Tuesday, December 6, 2005
Collateral Consequences in the white collar area often include the possible loss of license (e.g., doctors, lawyers, stockbrokers, etc), debarment from receiving government contracts (e.g. military contracts), or exclusion from receiving government payments (e.g. health care fraud). Tom DeLay's case represents yet another collateral consequence (this one occurring pre-indictment) - - loss of his key position within the legislature.
Sometimes the indictment is sufficient to suffer these consequences. In the case of Richard Scrushy, a finding of not guilty did not restore his position with HealthSouth. Most recently, Scrushy announced that he will leave the HealthSouth board (see Wall St. Jrl here). Clearly the ramifications of an indictment, even when not guilty, can be devastating to the individual charged.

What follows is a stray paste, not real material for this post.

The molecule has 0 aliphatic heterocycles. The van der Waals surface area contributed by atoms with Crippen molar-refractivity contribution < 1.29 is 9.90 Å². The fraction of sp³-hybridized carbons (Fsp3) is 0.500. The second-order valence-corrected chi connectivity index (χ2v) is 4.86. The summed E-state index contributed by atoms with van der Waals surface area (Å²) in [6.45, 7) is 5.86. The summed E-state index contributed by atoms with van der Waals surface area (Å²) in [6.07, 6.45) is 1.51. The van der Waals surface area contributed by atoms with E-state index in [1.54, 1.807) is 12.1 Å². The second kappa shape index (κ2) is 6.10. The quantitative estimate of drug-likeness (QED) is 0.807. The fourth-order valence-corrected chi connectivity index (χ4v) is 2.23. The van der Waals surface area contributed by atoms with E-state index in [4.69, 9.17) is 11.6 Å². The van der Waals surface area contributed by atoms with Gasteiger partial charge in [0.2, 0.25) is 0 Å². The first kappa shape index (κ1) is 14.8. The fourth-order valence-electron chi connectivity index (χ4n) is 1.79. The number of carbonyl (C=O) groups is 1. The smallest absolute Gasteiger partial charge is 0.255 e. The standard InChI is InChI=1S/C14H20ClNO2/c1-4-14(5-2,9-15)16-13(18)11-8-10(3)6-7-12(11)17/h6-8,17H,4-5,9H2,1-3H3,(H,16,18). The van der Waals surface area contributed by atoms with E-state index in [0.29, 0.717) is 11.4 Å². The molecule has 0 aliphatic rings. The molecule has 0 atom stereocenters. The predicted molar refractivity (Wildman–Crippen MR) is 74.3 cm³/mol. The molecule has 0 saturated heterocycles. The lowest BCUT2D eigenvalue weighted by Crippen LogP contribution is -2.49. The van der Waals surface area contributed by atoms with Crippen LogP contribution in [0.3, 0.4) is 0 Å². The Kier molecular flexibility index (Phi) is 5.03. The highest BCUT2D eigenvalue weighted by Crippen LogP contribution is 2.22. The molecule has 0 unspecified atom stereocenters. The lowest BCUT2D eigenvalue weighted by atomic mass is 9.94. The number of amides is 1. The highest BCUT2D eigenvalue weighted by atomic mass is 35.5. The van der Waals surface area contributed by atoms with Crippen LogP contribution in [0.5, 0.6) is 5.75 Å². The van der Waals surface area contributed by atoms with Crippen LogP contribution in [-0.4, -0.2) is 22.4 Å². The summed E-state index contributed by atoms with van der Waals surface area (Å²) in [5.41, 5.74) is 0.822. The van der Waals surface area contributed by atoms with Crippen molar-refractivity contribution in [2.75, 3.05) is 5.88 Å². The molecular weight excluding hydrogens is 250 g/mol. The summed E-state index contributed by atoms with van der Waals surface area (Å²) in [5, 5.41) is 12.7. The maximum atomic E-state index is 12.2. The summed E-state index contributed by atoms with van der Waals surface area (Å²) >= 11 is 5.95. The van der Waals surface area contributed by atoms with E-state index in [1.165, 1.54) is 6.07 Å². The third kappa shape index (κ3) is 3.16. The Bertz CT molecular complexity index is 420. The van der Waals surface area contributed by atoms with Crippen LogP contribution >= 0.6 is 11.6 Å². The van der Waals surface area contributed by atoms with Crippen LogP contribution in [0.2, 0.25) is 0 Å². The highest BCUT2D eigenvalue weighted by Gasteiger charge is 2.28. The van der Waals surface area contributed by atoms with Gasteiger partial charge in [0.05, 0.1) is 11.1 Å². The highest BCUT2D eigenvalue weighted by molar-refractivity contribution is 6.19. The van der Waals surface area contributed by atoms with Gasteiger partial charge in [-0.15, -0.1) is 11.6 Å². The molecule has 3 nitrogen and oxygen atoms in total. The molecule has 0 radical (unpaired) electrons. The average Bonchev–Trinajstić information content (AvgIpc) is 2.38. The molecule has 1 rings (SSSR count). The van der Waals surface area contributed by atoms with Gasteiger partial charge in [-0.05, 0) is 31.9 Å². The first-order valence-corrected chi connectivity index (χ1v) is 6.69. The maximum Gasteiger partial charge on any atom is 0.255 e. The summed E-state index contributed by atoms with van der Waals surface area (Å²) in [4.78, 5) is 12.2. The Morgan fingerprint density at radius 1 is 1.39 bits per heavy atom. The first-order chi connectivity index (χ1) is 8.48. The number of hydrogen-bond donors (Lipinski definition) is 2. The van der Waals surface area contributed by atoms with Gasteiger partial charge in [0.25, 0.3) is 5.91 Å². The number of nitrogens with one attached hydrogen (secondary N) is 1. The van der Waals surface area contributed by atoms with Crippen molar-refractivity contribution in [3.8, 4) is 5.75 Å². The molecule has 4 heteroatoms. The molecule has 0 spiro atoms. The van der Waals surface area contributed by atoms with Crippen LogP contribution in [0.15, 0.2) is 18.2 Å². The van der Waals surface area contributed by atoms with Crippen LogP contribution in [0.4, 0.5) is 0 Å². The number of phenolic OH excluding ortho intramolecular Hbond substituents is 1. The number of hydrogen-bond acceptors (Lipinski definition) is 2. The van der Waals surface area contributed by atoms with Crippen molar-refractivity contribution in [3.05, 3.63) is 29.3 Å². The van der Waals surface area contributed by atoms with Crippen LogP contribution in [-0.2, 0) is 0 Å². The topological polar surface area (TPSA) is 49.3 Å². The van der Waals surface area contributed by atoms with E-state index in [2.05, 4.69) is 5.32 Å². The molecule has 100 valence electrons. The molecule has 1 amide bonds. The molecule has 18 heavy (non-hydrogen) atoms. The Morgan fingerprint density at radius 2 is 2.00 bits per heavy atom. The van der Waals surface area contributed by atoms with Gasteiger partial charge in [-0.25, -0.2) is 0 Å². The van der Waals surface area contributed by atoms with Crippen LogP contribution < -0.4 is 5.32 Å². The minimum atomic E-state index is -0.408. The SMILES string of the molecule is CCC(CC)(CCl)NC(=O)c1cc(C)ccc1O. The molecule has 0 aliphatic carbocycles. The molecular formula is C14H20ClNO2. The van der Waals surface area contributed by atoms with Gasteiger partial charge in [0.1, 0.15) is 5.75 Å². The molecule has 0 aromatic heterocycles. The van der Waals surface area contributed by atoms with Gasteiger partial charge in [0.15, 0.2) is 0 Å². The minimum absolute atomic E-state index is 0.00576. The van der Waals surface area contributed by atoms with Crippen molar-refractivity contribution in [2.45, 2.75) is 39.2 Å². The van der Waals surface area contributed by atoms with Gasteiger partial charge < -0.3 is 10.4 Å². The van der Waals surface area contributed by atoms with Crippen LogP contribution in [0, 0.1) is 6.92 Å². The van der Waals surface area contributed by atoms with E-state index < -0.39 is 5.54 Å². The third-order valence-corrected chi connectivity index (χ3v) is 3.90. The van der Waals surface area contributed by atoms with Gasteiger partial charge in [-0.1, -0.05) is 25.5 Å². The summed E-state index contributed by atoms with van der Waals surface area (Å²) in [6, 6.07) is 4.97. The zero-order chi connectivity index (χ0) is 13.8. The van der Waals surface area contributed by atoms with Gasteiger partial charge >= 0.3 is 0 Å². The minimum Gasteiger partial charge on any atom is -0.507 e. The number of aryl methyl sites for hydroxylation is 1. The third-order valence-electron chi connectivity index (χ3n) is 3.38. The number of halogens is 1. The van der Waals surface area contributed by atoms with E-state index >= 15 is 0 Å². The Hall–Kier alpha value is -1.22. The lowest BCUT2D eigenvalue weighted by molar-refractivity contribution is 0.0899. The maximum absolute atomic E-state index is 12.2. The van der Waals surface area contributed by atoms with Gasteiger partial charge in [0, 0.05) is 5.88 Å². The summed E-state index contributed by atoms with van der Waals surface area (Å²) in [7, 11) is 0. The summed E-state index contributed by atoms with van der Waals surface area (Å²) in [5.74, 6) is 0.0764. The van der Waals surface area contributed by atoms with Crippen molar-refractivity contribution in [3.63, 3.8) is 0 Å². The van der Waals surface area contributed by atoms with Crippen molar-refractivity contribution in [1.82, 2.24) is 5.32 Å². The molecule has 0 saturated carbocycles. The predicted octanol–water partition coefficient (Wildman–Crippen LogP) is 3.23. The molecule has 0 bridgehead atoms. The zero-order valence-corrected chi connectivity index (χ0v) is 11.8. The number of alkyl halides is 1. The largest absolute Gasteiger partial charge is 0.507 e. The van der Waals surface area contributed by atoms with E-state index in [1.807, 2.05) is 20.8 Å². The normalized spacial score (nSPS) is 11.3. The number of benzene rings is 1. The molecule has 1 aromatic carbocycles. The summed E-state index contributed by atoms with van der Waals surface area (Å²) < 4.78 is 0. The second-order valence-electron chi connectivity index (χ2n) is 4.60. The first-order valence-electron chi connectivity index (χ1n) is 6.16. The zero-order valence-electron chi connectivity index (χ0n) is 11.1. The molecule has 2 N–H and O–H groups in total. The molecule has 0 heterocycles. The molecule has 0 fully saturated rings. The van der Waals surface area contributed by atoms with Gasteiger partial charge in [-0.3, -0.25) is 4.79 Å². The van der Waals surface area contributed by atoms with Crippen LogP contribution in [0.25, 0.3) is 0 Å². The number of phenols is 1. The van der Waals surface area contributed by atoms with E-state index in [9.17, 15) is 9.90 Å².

Likewise, a finding of not guilty is a statement that a person is not guilty of criminal conduct. Civil ramifications and the civil standard are different, and individuals who may be found not guilty can often still be faced with civil penalties, civil lawsuits, etc.